7 items from 2015
Meryl Streep, who is officially a genius angel sent from a better dimension, is funding a screenwriting lab for women over 40. The initiative aims to create opportunities for that contingent, and it'll be run by New York Women in Film and Television and Iris, a collective of women filmmakers. Because this idea is so brilliant, we'll toast a bunch of 40+-year-old female screenwriters whose works are available on Netflix now. The Kids are All Right (Lisa Cholodenko) Aside from the fact that "The Kids are All Right" feels like a prime James L. Brooks feature, the 2010 family drama gives you a myriad of irresistible moments and performances. Annette Bening is biting and funny as an alcoholic lesbian mother; Julianne Moore is harried and loving as her conflicted wife. Mark Ruffalo, Mia Wasikowska, and Josh Hutcherson add perfectly pitched dramedy with their sincere roles. You want to hug this movie, but »
- Louis Virtel
Remember how Friends‘ Phoebe Buffay never saw the end of sad movies as a child, because her mother didn’t want to bum her out? Maybe Mama Buffay was onto something.
Think about it: Scrubbed of its final few minutes, this week’s Nashville is a happy affair. There’s singing, there are meaningful gazes, there’s good music and there are digs made at Jeff Fordham’s expense.
Throw in a singing candelabra, and it’s practically a Disney movie.
Related 2015 Renewal Scorecard: What’s Coming Back? What’s Getting Cancelled? What’s on the Bubble?
But then there’s that last scene, »
As they say in Hollywood, timing is everything and, for child star-turned-“NCIS: Los Angeles” lead Chris O’Donnell, this was certainly the case.
“I got my letter from Boston College and it said, ‘You’re wait-listed,’” the Chicago-born actor recalls of senior year in high school when it was the classroom, and not a film set, on which he had set his aspirational sights. “Then I got a call from David Rubin, the casting director (of ‘Men Don’t Leave’), and he said, ‘You’ve got the part.’ And I couldn’t believe it. He says it’s going to film from July to October. And I sat there thinking, ‘Oh my God. I’m going to miss college.’ And I actually said, ‘Let me call you back.’ Because this was a huge decision. I loved acting, but I was so excited to go to college. I think there »
- Malina Saval
I'm worried that Ava Crowder isn't going to survive through the end of Justified. That seems a likely outcome for almost any of the major characters by this point, but the fear is especially acute in her case, because she's being squeezed from every direction, which has forced her to fall back on what pulp novelists of an earlier era would call "feminine wiles." In this week's case, that means forcibly reigniting her chemistry with Raylan, which has lain dormant since season one. The killer final scene of "Sounding," written by Dave Andron and Leonard Chang and directed by Jon Avnet (Fried Green Tomatoes), ends with Ava, who'd fled at the start of the hour, returning to the home she'll reluctantly share again with Boyd — her fiancé and the man on whom she's been informing — as well as hammering on her escort Raylan's chivalrous affectations and internalized guilt about exploiting her. »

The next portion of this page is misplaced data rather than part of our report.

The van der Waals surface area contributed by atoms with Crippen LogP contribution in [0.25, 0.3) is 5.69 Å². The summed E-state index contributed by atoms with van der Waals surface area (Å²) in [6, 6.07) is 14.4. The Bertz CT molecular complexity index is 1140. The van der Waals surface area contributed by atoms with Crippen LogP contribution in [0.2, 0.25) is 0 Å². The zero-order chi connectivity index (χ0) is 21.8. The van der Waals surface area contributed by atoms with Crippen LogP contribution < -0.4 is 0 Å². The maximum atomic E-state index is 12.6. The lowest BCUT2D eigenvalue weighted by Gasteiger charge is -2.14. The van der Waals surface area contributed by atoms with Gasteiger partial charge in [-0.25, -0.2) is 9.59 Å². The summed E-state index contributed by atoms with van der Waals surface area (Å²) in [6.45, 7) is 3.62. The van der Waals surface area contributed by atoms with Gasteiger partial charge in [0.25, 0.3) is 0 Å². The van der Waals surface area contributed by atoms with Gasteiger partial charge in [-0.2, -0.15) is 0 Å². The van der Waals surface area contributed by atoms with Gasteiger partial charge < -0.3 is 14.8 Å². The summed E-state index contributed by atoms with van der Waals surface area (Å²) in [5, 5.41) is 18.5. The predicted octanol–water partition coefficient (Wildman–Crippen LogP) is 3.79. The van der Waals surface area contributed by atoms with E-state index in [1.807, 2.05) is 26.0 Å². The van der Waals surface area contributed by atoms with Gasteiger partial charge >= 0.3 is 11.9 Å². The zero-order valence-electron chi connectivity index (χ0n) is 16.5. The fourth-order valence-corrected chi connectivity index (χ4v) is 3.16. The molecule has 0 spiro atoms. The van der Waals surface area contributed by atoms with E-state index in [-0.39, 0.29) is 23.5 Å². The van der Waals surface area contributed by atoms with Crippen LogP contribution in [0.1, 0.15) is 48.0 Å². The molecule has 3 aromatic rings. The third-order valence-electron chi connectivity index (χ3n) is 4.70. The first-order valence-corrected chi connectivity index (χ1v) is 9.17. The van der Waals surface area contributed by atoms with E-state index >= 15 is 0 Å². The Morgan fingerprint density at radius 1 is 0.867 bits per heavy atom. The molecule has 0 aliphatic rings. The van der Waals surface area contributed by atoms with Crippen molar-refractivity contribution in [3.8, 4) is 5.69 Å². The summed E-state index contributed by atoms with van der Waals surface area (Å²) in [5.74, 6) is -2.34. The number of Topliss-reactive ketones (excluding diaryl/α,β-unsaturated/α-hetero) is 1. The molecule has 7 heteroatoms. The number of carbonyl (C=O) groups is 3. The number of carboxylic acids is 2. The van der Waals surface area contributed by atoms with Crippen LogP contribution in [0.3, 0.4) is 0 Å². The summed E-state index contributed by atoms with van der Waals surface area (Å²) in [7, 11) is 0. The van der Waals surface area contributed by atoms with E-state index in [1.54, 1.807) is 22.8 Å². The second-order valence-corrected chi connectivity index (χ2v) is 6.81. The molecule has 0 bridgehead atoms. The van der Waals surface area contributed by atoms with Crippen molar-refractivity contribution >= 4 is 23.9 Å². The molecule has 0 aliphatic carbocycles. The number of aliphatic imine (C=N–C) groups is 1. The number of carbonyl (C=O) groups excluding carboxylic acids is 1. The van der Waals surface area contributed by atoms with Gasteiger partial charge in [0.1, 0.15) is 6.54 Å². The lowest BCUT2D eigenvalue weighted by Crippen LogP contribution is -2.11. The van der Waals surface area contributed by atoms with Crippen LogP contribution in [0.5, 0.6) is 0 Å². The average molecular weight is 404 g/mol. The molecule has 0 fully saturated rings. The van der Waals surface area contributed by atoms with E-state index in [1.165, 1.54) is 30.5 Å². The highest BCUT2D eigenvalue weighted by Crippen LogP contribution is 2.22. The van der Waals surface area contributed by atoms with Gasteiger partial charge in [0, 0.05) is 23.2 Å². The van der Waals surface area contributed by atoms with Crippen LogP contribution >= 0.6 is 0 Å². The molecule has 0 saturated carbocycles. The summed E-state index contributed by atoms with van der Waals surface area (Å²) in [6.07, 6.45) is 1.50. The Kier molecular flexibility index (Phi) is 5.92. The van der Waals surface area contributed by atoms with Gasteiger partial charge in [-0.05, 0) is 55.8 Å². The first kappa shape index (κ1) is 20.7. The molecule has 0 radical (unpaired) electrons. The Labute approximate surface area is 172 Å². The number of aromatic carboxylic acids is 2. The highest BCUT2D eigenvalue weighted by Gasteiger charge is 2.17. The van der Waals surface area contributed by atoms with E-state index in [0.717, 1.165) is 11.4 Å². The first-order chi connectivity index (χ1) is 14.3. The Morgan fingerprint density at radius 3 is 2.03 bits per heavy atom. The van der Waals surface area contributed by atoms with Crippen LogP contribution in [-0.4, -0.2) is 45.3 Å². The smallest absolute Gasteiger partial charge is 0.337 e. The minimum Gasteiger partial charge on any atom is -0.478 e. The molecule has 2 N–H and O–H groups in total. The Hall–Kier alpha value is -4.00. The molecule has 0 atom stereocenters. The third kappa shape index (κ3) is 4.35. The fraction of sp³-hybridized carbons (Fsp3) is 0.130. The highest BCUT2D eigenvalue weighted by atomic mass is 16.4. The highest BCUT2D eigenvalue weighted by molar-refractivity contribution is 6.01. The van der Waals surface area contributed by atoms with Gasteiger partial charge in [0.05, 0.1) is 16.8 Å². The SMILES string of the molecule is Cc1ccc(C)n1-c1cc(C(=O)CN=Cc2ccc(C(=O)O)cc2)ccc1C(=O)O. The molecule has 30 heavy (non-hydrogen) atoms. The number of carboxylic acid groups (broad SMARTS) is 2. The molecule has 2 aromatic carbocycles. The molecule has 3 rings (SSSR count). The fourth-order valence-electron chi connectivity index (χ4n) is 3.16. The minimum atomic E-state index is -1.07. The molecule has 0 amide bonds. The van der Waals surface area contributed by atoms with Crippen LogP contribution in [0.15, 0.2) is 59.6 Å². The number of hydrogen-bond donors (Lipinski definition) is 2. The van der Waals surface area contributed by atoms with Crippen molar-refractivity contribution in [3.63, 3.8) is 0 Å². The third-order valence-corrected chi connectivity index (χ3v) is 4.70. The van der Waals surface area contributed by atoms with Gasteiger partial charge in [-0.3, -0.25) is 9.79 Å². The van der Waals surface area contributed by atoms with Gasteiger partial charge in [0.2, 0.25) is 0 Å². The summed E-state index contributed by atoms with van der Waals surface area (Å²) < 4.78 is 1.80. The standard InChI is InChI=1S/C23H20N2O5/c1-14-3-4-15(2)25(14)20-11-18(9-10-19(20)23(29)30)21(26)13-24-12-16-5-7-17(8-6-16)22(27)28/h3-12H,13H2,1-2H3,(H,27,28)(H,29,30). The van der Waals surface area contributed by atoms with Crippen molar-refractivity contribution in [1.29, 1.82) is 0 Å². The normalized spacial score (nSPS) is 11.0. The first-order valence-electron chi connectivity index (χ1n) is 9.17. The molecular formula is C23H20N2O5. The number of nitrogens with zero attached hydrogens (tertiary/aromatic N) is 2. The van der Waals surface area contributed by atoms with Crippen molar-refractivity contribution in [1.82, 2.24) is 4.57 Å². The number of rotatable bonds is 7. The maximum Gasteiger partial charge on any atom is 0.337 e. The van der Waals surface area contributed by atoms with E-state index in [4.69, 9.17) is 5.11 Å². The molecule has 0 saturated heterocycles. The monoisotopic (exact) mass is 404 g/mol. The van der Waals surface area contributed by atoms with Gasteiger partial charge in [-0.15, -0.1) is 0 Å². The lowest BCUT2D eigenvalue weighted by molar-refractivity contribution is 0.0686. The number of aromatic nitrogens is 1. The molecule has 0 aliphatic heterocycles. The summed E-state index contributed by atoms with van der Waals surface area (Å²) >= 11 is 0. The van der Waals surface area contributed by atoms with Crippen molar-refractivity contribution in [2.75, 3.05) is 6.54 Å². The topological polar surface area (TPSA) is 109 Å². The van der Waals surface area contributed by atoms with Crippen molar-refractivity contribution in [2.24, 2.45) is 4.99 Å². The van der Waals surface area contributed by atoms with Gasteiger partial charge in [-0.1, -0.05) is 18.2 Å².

- Matt Zoller Seitz
The full line-up of this year’s BFI Flare (March 19-29) has been unveiled in London this evening.
It was revealed this evening that the festival will close with the European premiere of documentary Out To Win on March 29.
Malcolm Ingram’s film examines of the lives and careers of aspiring and professional gay and lesbian athletes from all over the world, featuring contributions from Billie Jean King, Martina Navratilova, David Kopay and John Amaechi, among others.
The Accenture Gala will be the European Premiere »
- email@example.com (Michael Rosser)
Veteran television writer and producer Norman Lear will receive the Evelyn F. Burkey Award at the 67th annual Writers Guild Awards in New York City on Feb. 14.
The award recognizes a person or organization whose contributions have brought honor and dignity to writers.
“Over several decades, the Writers Guild, East has presented the Burkey Award to celebrate the achievements of leaders – in the arts or politics – who have advanced the causes of creativity and freedom of speech,” said Writers Guild of America, East president Michael Winship. “This year, by honoring Norman Lear, we choose a man who spans the worlds »
- Jethro Nededog
The Writers Guild of America East has selected Norman Lear as the recipient of its Evelyn F. Burkey Award, which recognizes those who have brought “honor and dignity” to writers.
The trophy will be presented by Bill Moyers at the 67th annual Writers Guild Awards in New York City on Feb. 14 at the Edison Ballroom.
Lear has been a WGA member since 1951. He began his career writing sketches for Jack Haley, Martin and Lewis, and Martha Raye, and created his first television series, “The Deputy,” a Western starring Henry Fonda, in 1959.
Lear’s iconic “All in the Family” debuted in 1971 and won four Emmy Awards for best comedy series, received a Peabody Award and was nominated for 11 WGA awards. Lear followed “All in the Family” with “Maude,” “The Jeffersons,” “Sanford and Son,” “Good Times,” “One Day at a Time” and “Mary Hartman, Mary Hartman.”
He was nominated for an Oscar »
- Dave McNary
7 items from 2015